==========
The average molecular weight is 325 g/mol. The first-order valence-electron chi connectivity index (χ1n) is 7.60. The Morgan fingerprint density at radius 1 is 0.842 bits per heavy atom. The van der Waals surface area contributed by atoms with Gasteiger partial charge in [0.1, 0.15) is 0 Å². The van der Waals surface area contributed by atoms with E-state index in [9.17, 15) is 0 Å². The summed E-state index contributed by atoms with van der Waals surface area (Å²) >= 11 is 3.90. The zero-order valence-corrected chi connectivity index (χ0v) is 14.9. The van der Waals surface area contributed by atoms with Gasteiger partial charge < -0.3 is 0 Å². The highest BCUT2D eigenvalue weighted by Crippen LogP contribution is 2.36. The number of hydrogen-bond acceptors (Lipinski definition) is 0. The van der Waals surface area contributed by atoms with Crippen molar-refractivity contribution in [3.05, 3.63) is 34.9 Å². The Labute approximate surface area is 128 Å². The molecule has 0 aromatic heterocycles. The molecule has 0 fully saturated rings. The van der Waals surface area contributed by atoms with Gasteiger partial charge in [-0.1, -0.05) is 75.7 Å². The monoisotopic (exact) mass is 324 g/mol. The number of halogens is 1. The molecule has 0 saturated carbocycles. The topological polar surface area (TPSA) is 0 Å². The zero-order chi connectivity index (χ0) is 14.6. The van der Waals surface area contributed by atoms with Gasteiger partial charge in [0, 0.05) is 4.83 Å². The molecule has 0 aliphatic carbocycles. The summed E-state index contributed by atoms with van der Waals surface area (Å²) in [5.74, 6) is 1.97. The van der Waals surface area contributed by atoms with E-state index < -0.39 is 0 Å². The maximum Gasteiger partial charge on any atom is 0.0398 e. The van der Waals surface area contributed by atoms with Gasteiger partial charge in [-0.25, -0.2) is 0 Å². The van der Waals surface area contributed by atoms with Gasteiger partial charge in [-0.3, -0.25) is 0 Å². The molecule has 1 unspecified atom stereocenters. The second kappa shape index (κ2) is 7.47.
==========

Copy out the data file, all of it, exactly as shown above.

The average molecular weight is 325 g/mol. The first-order valence-electron chi connectivity index (χ1n) is 7.60. The Morgan fingerprint density at radius 1 is 0.842 bits per heavy atom. The van der Waals surface area contributed by atoms with Gasteiger partial charge in [0.1, 0.15) is 0 Å². The van der Waals surface area contributed by atoms with E-state index in [9.17, 15) is 0 Å². The summed E-state index contributed by atoms with van der Waals surface area (Å²) >= 11 is 3.90. The zero-order valence-corrected chi connectivity index (χ0v) is 14.9. The van der Waals surface area contributed by atoms with Gasteiger partial charge < -0.3 is 0 Å². The highest BCUT2D eigenvalue weighted by Crippen LogP contribution is 2.36. The number of hydrogen-bond acceptors (Lipinski definition) is 0. The van der Waals surface area contributed by atoms with Crippen molar-refractivity contribution in [3.05, 3.63) is 34.9 Å². The Labute approximate surface area is 128 Å². The molecule has 0 aromatic heterocycles. The molecule has 0 fully saturated rings. The van der Waals surface area contributed by atoms with Gasteiger partial charge in [-0.1, -0.05) is 75.7 Å². The monoisotopic (exact) mass is 324 g/mol. The number of halogens is 1. The molecule has 0 saturated carbocycles. The topological polar surface area (TPSA) is 0 Å². The zero-order chi connectivity index (χ0) is 14.6. The van der Waals surface area contributed by atoms with Gasteiger partial charge in [0, 0.05) is 4.83 Å². The molecule has 0 aliphatic carbocycles. The summed E-state index contributed by atoms with van der Waals surface area (Å²) in [5.74, 6) is 1.97. The van der Waals surface area contributed by atoms with E-state index < -0.39 is 0 Å². The maximum Gasteiger partial charge on any atom is 0.0398 e. The van der Waals surface area contributed by atoms with Gasteiger partial charge in [-0.25, -0.2) is 0 Å². The van der Waals surface area contributed by atoms with Gasteiger partial charge in [-0.3, -0.25) is 0 Å². The molecule has 1 unspecified atom stereocenters. The second kappa shape index (κ2) is 7.47.